Long made his international reputation during the 1970s with sculptures made as the result of epic walks, sometimes lasting many days, to remote parts of the world, including desert regions of Africa as well as Australia, Canada, Japan, Switzerland and Norway. Guided by a great respect for nature and by the formal structure of basic shapes, especially circles, he never allowed facile exotic connotations to intrude into his work, although some of his sculptures evoked the mysterious connotations of ancient stone circles and other such monuments. Different modes of presentation, sometimes combined, were used to bring his experience of nature back into the museum or gallery. These included, above all, photographs documenting the sculptures left behind in their original setting, such as ...

Article

Susan Snodgrass

(b Madrid, Spain, 1961).

Chicago-based American sculptor also working in photography, video and installation. He received a BA in art and art history and a BA in Latin American and Spanish literature from Williams College in 1983. In 1989 he earned a MFA from the School of the Art Institute of Chicago.

Manglano-Ovalle’s hybrid practice emerged with Tele-vecindario: A Street-Level Video Block Party, a public art project created for Culture in Action, a community-based art program in Chicago in 1992–3. Working with Latino youth in Chicago’s West Town community, an area often challenged by substandard housing, drugs and gang violence, the artist facilitated a multimedia portrait of their lives in which these youth constructed their own images and concept of self. Issues of identity, community and migration, as they relate to both cultural and geographic borders, have been explored throughout his prestigious career that includes collaborative modes of working, as well as individual works sited within the museum or gallery. For Manglano-Ovalle, culture encompasses a broad network of systems—artistic, political, environmental, scientific—in constant dialogue, negotiated by both artist and viewer....

Article

(b Esher, Surrey, Nov 14, 1945).

English sculptor, land artist, and draughtsman. He studied at Kingston College of Art (1963), Brighton College (BA, 1964–7), and Chelsea School of Art (MFA, 1969–70). In 1967 he moved to Blaenau Ffestiniog, Gwynned, a slate-quarrying village, motivated by a desire to escape the ‘unnecessarily competitive’ metropolitan art world. As a student Nash became interested in the art and writing of China, particularly the text of the Dao de Jing by Laozi (see China, People’s Republic of §I 5.); other interests include the painting of Abstract Expressionist Arshile Gorky, as well as the theoretical implications of Minimalism, although he found much Minimalist work ‘completely devoid of the human spirit’. Nash’s early works were in part a response to both Minimalism and the sculpture in the New Generation 65 exhibition (1965; London, Whitechapel A.G.), which included work by Philip King and William Tucker. From the late 1960s he developed his holistic approach to art; his first exhibition ...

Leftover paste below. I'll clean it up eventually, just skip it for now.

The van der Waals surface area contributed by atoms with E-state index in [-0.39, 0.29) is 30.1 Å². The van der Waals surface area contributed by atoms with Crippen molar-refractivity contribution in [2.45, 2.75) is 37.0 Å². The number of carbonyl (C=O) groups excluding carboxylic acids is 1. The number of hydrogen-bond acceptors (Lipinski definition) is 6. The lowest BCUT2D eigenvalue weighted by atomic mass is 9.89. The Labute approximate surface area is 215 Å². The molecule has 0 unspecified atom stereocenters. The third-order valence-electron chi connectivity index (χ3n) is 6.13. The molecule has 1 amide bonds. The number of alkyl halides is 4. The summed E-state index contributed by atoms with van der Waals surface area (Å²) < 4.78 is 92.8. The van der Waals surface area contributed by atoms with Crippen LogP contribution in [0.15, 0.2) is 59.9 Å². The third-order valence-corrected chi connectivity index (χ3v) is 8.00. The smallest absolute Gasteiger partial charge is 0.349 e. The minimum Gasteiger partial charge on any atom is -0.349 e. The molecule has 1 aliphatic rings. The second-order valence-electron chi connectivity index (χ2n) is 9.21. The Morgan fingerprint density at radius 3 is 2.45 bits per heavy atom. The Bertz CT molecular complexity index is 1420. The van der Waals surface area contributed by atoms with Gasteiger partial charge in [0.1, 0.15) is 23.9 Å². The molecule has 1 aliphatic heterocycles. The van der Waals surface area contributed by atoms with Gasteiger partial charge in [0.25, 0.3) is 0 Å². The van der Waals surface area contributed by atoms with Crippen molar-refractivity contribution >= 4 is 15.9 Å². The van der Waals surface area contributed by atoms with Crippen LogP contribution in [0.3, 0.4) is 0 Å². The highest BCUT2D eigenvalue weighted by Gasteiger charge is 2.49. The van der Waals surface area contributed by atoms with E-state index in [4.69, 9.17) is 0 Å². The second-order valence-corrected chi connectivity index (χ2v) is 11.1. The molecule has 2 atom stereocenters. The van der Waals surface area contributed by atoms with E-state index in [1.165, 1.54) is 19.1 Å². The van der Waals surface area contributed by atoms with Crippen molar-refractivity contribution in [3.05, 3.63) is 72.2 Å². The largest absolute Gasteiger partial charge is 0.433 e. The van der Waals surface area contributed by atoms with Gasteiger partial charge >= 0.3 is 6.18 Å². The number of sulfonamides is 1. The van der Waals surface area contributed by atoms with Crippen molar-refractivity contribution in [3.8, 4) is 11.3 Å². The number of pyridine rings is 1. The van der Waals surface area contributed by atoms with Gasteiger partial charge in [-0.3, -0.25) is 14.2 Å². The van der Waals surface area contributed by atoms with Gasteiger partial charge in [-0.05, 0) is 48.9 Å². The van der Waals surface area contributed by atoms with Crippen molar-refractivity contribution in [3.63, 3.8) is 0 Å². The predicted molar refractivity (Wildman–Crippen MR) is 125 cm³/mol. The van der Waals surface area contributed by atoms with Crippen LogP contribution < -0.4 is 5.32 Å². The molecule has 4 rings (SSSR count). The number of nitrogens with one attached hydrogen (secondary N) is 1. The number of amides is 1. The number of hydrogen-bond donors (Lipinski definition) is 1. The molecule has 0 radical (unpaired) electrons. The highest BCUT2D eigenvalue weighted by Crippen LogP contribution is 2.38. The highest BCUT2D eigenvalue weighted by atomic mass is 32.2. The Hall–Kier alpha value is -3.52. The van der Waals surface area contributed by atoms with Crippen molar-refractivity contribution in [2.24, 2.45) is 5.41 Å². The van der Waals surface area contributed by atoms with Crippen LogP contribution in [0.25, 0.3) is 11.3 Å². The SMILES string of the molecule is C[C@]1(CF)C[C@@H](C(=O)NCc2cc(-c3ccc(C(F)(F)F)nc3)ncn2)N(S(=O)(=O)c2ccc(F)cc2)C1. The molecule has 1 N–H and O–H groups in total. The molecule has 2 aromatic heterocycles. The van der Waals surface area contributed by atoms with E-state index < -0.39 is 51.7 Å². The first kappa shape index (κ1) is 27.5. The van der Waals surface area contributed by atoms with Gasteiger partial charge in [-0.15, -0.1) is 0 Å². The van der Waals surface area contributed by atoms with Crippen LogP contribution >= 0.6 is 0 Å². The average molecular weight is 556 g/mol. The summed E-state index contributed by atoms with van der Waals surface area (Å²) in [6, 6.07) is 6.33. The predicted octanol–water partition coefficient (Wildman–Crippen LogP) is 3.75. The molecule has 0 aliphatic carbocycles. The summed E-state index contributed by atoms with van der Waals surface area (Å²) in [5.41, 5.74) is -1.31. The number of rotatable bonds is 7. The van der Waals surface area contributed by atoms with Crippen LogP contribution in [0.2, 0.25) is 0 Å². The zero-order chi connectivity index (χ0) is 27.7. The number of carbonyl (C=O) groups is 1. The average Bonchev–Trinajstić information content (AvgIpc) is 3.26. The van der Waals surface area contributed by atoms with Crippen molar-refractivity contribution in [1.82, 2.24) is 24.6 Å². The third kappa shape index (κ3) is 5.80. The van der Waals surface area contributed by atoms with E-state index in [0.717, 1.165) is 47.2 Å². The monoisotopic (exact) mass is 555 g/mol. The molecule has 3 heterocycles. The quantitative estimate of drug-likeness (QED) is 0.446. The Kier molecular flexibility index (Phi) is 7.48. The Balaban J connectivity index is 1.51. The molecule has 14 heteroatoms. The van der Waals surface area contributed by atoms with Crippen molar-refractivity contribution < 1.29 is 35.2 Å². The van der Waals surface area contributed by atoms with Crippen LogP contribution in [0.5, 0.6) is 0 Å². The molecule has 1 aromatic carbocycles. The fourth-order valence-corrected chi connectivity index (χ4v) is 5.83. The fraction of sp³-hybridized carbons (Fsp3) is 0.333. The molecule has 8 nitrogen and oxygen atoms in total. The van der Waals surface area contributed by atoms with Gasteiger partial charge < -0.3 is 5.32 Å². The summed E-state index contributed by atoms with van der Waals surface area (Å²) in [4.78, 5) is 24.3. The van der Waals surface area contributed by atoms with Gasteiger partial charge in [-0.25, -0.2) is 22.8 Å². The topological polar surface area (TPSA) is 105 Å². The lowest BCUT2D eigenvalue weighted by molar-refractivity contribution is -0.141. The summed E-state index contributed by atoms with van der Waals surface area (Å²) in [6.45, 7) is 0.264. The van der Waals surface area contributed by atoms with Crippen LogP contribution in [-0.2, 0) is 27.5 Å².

Article

Anne K. Swartz

[née Berliawsky, Leah]

(b Kiev, Russia [now Ukraine], Sept 23, 1899; d New York, NY, April 17, 1988).

American sculptor. In her lifetime Nevelson was considered one of the leading American sculptors and one of the most successful women artists of the post-war years. She is represented in major museum collections and was given important public commissions. Born in Kiev in 1899, Louise Nevelson immigrated to America at the age of six and grew up in Rockland, ME. Her father had a successful lumber and construction business there. With her marriage to Charles Nevelson in 1920, she moved to New York and eventually began her studies at the Art Students League where she was instructed by Kenneth Hayes Miller and Kimon Nicolaides (1891–1938). In 1931 Nevelson travelled to Germany to meet Hans Hofmann and later studied with him in New York. In 1933 she served as an assistant to Diego Rivera on one of his New York mural projects.

Nevelson’s marriage was brief, but it produced a son and helped her move to New York where she began her career. From ...

Article

OHO  

Miško Šuvaković and Žarko Cvejić

Artists’ group active in Kranj and Ljubljana, Slovenia, between 1966 and 1971. Initiated in Kranj by Marko Pogačnik (b 1944) and I. G. Plamen (Iztok Geister, b 1945), the group also included Aleš Kermauner (1946–66), Franci Zagoričnik (1933–97), Milenko Matanović (b 1947), Andraž Šalamun (b 1947), Tomaž Šalamun (b 1941), and David Nez (b 1949), among others.

The group emerged in the context of European neo-avant-garde concrete and visual poetry. In the Slovenian context, concrete and neo-avant-garde poetry were determined by the doctrine of reism. Reism is an aesthetic and artistic doctrine that replaces the subject with the object in art and culture. The artwork thereby becomes an object that says and shows tautologically that it is an object. Reism emerged as a critique of the humanist world view.

The OHO-Katalog (‘Catalogue’) movement emerged when the OHO group expanded onto ...

Article

Stephan von Wiese

(b Laasphe, Westphalia, April 18, 1928; d Berlin, Jul 17, 2014).

German painter, printmaker and environmental artist. He studied art at the Hochschule für Bildenden Künste in Munich and the Staatliche Kunstakademie in Düsseldorf and then philosophy at Cologne University, graduating in 1957. In the same year he developed the Grid Picture, a type of stencilled painting made from half-tone screens with regularly arranged points in single colours (yellow, silver, white or gold), for example Pure Energy (1958; New York, MOMA). The vibrating pattern and slight shadow in these works, which were first shown in September 1957 at the first evening exhibition in Piene’s studio in Düsseldorf as avant-garde manifestations of the West German art scene, seemed to take the play of light itself as their theme. Their objectivity lay in their lack of any subjective painterly gestures. The connection between art, nature and technology remained the goal of Piene’s work, first of all within the Zero group and then, from ...